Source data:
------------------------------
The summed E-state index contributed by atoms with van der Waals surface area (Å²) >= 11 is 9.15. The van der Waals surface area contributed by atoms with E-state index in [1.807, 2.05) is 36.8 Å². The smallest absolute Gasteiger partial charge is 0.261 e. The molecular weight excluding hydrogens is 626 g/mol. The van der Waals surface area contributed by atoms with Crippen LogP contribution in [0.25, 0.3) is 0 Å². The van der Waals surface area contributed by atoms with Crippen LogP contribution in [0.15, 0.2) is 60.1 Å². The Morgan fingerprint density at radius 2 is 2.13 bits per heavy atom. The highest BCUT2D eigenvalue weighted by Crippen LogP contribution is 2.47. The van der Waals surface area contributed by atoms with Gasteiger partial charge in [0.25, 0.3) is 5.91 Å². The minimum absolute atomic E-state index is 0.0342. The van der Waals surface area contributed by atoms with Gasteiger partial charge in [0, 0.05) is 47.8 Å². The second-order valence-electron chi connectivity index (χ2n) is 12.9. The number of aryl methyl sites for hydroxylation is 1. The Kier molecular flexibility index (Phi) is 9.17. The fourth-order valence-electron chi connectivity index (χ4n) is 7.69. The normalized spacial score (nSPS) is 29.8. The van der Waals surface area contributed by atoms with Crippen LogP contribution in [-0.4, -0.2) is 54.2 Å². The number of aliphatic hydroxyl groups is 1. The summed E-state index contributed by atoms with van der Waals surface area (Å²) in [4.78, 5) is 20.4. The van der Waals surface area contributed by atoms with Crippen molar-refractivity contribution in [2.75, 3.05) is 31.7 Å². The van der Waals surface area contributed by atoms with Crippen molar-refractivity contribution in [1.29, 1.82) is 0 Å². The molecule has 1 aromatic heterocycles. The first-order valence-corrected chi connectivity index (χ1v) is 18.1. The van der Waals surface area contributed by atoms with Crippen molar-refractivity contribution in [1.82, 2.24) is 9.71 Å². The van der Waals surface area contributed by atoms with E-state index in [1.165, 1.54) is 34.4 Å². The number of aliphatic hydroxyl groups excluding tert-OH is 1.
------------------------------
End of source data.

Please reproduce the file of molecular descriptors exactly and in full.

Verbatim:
The summed E-state index contributed by atoms with van der Waals surface area (Å²) >= 11 is 9.15. The van der Waals surface area contributed by atoms with E-state index in [1.807, 2.05) is 36.8 Å². The smallest absolute Gasteiger partial charge is 0.261 e. The molecular weight excluding hydrogens is 626 g/mol. The van der Waals surface area contributed by atoms with Crippen LogP contribution in [0.25, 0.3) is 0 Å². The van der Waals surface area contributed by atoms with Crippen LogP contribution in [0.15, 0.2) is 60.1 Å². The Morgan fingerprint density at radius 2 is 2.13 bits per heavy atom. The highest BCUT2D eigenvalue weighted by Crippen LogP contribution is 2.47. The van der Waals surface area contributed by atoms with Gasteiger partial charge in [0.25, 0.3) is 5.91 Å². The minimum absolute atomic E-state index is 0.0342. The van der Waals surface area contributed by atoms with Gasteiger partial charge in [0, 0.05) is 47.8 Å². The second-order valence-electron chi connectivity index (χ2n) is 12.9. The number of aryl methyl sites for hydroxylation is 1. The Kier molecular flexibility index (Phi) is 9.17. The fourth-order valence-electron chi connectivity index (χ4n) is 7.69. The normalized spacial score (nSPS) is 29.8. The van der Waals surface area contributed by atoms with Crippen LogP contribution in [-0.4, -0.2) is 54.2 Å². The number of aliphatic hydroxyl groups is 1. The summed E-state index contributed by atoms with van der Waals surface area (Å²) in [4.78, 5) is 20.4. The van der Waals surface area contributed by atoms with Crippen molar-refractivity contribution in [2.75, 3.05) is 31.7 Å². The van der Waals surface area contributed by atoms with Crippen molar-refractivity contribution in [1.29, 1.82) is 0 Å². The molecule has 1 aromatic heterocycles. The first-order valence-corrected chi connectivity index (χ1v) is 18.1. The van der Waals surface area contributed by atoms with Crippen molar-refractivity contribution in [1.82, 2.24) is 9.71 Å². The van der Waals surface area contributed by atoms with E-state index in [1.165, 1.54) is 34.4 Å². The number of aliphatic hydroxyl groups excluding tert-OH is 1.